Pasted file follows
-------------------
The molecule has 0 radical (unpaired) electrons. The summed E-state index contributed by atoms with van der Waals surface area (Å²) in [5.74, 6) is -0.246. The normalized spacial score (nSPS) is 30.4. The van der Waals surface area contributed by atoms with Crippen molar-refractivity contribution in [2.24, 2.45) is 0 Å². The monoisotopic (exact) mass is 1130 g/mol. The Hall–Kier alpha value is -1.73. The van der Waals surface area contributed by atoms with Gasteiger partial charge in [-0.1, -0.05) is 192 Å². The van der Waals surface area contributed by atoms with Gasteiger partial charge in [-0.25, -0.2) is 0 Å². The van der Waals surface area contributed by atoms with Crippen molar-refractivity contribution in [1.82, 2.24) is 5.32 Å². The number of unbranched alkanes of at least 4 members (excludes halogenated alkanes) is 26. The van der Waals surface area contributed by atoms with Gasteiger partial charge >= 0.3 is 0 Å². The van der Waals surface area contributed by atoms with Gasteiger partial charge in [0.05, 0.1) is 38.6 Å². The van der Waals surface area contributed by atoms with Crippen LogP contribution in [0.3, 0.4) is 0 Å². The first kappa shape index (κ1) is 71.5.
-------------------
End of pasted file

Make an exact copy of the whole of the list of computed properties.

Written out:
The molecule has 0 radical (unpaired) electrons. The summed E-state index contributed by atoms with van der Waals surface area (Å²) in [5.74, 6) is -0.246. The normalized spacial score (nSPS) is 30.4. The van der Waals surface area contributed by atoms with Crippen molar-refractivity contribution in [2.24, 2.45) is 0 Å². The monoisotopic (exact) mass is 1130 g/mol. The Hall–Kier alpha value is -1.73. The van der Waals surface area contributed by atoms with Gasteiger partial charge in [-0.1, -0.05) is 192 Å². The van der Waals surface area contributed by atoms with Gasteiger partial charge in [-0.25, -0.2) is 0 Å². The van der Waals surface area contributed by atoms with Crippen molar-refractivity contribution in [1.82, 2.24) is 5.32 Å². The number of unbranched alkanes of at least 4 members (excludes halogenated alkanes) is 26. The van der Waals surface area contributed by atoms with Gasteiger partial charge >= 0.3 is 0 Å². The van der Waals surface area contributed by atoms with Gasteiger partial charge in [0.05, 0.1) is 38.6 Å². The van der Waals surface area contributed by atoms with Crippen LogP contribution in [0.3, 0.4) is 0 Å². The first kappa shape index (κ1) is 71.5.